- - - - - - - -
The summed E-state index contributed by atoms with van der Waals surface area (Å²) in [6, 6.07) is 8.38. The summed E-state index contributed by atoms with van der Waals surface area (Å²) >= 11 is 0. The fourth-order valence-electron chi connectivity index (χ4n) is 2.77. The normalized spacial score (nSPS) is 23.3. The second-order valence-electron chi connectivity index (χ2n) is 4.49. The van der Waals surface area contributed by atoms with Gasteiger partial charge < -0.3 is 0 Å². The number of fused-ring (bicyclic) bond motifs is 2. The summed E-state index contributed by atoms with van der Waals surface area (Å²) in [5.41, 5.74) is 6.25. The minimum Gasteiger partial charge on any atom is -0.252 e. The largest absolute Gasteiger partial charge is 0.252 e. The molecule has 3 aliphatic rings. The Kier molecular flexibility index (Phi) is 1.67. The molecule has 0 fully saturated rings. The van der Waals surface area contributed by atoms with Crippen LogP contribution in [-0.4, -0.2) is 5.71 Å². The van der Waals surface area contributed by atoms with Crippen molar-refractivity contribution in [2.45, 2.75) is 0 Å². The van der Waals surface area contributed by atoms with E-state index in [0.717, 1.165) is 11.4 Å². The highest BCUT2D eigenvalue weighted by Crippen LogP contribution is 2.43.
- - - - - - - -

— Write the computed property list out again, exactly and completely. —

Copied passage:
The summed E-state index contributed by atoms with van der Waals surface area (Å²) in [6, 6.07) is 8.38. The summed E-state index contributed by atoms with van der Waals surface area (Å²) >= 11 is 0. The fourth-order valence-electron chi connectivity index (χ4n) is 2.77. The normalized spacial score (nSPS) is 23.3. The second-order valence-electron chi connectivity index (χ2n) is 4.49. The van der Waals surface area contributed by atoms with Gasteiger partial charge < -0.3 is 0 Å². The number of fused-ring (bicyclic) bond motifs is 2. The summed E-state index contributed by atoms with van der Waals surface area (Å²) in [5.41, 5.74) is 6.25. The minimum Gasteiger partial charge on any atom is -0.252 e. The largest absolute Gasteiger partial charge is 0.252 e. The molecule has 3 aliphatic rings. The Kier molecular flexibility index (Phi) is 1.67. The molecule has 0 fully saturated rings. The van der Waals surface area contributed by atoms with Crippen LogP contribution in [-0.4, -0.2) is 5.71 Å². The van der Waals surface area contributed by atoms with Crippen molar-refractivity contribution in [2.45, 2.75) is 0 Å². The van der Waals surface area contributed by atoms with E-state index in [0.717, 1.165) is 11.4 Å². The highest BCUT2D eigenvalue weighted by Crippen LogP contribution is 2.43.